Brian Mackey: Music, yes. Pictures, no thanks!

Brian Mackey

At last weekend’s season finale concert of the Illinois Symphony Orchestra, the video projections of planets that accompanied Gustav Holst’s “The Planets” were an unwelcome distraction.

“Neither the orchestra nor Holst needed the help,” I wrote in a review of the concert.

When video or dance or anything else is an integral part of a work — present at the creation, let’s say — it can enhance the experience, like last year’s “Sun Rings” by the Kronos Quartet and the Springfield Choral Society at Sangamon Auditorium.

Non-sequitur media, on the other hand, is problematic. I understand the impulse to try new things to attract new people to concerts, but there’s a better way — a way that seeks to enlighten as well as to entertain.

I experienced one such concert three years ago, at one of the Chicago Symphony Orchestra’s first “Beyond the Score” concerts.

The concert consisted of Shostakovich’s Fourth Symphony, with the Chicago Symphony Orchestra under the baton of Mark Elder.

“Is Music Dangerous?” the program asked. A narrator framed the mid-century Soviet Union while an actor read Shostakovich’s words and those of his contemporaries. Film clips showed what life was like under Stalin’s push toward industrialization.

The orchestra would play passages relevant to the narration or video.

One particularly eerie set of photos showed Stalin’s mastery of the totalitarian practice of “disappearing” people. Not only were his victims killed corporeally, but Stalin saw to it that photos were doctored to eliminate any evidence of their existence.

In the mid-1930s, while he was composing the Fourth Symphony, Shostakovich was denounced by the newspaper Pravda in a piece titled “Chaos Instead of Music.” He finished the Fourth but delayed its premiere for 25 years, until 1961.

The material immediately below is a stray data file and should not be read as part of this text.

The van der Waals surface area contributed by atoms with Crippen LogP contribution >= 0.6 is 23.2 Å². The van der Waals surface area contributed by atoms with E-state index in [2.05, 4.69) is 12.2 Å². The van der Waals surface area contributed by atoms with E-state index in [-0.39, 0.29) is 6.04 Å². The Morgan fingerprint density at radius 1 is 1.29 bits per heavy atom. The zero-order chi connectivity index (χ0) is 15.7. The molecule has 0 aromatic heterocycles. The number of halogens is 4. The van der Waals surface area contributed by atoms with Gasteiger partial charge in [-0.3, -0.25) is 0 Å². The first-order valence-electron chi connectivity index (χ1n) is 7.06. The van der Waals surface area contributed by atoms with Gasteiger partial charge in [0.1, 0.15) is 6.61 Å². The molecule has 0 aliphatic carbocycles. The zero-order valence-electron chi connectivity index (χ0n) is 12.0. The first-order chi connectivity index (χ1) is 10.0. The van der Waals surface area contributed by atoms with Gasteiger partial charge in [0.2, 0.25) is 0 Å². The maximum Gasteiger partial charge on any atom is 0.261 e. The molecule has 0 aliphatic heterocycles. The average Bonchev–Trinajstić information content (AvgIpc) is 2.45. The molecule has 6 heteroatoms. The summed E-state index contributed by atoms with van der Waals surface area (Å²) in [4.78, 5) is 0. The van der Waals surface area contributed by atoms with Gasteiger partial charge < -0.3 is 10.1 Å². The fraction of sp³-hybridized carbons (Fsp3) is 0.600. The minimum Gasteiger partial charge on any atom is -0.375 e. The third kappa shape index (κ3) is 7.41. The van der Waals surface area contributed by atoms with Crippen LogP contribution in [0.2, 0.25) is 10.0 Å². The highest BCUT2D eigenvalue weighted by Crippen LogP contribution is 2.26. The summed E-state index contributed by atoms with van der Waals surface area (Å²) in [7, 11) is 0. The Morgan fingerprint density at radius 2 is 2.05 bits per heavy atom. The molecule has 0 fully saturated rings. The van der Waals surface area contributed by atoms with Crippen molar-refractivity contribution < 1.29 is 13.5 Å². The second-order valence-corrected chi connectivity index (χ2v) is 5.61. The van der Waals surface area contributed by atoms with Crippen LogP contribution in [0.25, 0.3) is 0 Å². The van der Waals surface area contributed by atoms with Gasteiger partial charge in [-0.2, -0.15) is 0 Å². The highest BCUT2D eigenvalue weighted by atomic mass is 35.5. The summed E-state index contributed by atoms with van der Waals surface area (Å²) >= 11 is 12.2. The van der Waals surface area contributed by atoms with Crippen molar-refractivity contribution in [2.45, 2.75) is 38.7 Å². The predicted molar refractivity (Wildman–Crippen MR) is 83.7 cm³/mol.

All this served to illuminate the dark climate in which Shostakovich was working.

During intermission, the podiums were wheeled away and the orchestra was left alone on stage. The second half was all music — an uninterrupted performance.

I learned all that — and had a separate, unmediated experience with the music — in one concert.

Was there any such insight to be gained at Saturday’s performance of “The Planets?”

Some of the images were pretty — mysterious shots of planetary surfaces and distant reaches of the solar system.

But much of the video consisted of computer animations that looked like leftovers from a late-1990s sci-fi TV show (I’m looking at you, “Babylon 5”).

Holst was thinking of astrology — not astronomy — when he conceived “The Planets.”

“He had been an eclectic sampler of philosophies and mysticism since he was a young man, and this work came out of a brief flirtation with astrology,” music professor J. Michael Allsen wrote in the Illinois Symphony Orchestra’s program notes.

“Holst never followed this ‘science’ in a serious way. He seems to have used it only as a source of musical inspiration. In 1913, he wrote to a friend that ‘I only study things that suggest music to me. Recently the character of each planet has suggested lots to me, and I have been studying astrology fairly closely.’

“As Holst suggested, the movements of ‘The Planets’ are based upon the personalities attributed to the seven astrological planets: Mars being ‘headstrong and forceful,’ Neptune ‘subtle and mysterious,’ and so forth,” Allsen wrote.

If your goal is to understand what motivated Holst to write one of the most enduring symphonic works of the 20th century, Allsen’s words were worth far more than the concert’s pictures.

Brian Mackey can be reached at (217) 747-9587 or brian.mackey@sj-r.com.